The Reorg Elephant In The Room

One of the hottest IBM topics discussed at IBM PartnerWorld was hardly mentioned at all by Big Blue executives during keynotes, breakout sessions or in one-on-one interviews. That topic was IBM's huge reorg that preceded the formation of the One Channel Team.

The reorg of IBM matches the One Channel Team's structure, breaking the company into Watson, Security, Cloud, Analytics, Commerce, Systems and Services business groups. As part of the reorg, IBM is for the first time ever bringing its hardware and software businesses under one roof into a Global Business Partner Group. As with the One Channel Team, it's a move designed to push IBM into an age of cloud, big data and analytics.

Rometty Sets Tone For 2015

During her keynote at PartnerWorld, IBM CEO Ginni Rometty said IBM had turned the corner of massive changes over the past year, which included divesting its x86 server business and outsourcing its semiconductor business. During her keynote, Rometty gave reasons solution providers should expect growth in the year ahead and promised partners calmer seas, outlining what she sees as partners' biggest opportunities.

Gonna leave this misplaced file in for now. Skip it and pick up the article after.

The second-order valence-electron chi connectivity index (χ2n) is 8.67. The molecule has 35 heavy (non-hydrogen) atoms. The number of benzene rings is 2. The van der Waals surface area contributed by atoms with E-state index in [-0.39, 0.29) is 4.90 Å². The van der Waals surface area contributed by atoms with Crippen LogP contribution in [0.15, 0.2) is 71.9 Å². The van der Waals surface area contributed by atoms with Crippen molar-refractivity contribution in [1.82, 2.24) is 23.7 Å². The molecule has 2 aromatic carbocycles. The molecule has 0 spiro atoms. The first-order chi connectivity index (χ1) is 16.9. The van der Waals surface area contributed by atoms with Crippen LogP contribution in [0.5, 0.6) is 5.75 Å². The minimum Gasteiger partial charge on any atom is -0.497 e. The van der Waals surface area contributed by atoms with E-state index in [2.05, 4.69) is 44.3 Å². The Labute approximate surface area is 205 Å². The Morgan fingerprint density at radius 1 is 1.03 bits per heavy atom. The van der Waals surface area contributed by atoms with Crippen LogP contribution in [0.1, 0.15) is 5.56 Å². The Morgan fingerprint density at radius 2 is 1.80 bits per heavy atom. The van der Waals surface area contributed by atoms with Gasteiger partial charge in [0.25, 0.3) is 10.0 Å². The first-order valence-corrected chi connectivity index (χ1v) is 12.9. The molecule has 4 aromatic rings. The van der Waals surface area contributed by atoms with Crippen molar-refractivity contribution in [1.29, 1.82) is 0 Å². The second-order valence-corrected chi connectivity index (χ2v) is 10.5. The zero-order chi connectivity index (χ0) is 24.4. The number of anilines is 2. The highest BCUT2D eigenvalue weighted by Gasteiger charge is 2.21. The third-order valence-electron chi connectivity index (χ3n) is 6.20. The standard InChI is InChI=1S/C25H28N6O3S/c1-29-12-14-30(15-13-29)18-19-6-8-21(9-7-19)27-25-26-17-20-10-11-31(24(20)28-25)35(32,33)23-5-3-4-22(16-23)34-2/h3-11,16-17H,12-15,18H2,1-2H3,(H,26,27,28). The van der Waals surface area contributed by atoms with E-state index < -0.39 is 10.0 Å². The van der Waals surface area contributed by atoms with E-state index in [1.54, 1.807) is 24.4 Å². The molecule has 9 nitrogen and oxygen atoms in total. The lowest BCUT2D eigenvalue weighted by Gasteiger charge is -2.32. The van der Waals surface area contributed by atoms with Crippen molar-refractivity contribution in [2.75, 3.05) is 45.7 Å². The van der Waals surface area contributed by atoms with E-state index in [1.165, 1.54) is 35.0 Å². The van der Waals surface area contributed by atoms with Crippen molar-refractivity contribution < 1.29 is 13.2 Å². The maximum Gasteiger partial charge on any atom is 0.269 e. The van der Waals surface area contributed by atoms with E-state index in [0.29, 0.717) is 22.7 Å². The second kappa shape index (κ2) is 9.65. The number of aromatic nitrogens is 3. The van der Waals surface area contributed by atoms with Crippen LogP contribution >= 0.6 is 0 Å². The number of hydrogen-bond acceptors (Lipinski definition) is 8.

Rometty said IBM's solutions from analytics, cloud, security and mobile clearly differentiated themselves from its competitors. She said that IBM's cognitive approach to parsing big data -- a la Watson -- gave partners a competitive advantage in the marketplace. IBM's SoftLayer offers a more agile and secure approach to putting businesses online, she said. She also said partners brought a level of IT subject-matter expertise to solving problems that benefited from the depth of IBM's product portfolio.

Transform Or Wither

The partner mix differed greatly this year compared to last. When IBM sold its commodity x86 server business to Lenovo, it lost about 2,000 partners that sold System x through the channel. But IBM said that, despite a portion of its partner base now aligned more closely with System x brand owner Lenovo, it has seen partner numbers grow by 10,000 over the past year to 150,000 today.

At PartnerWorld, IBM said it had 260 new business partners in attendance.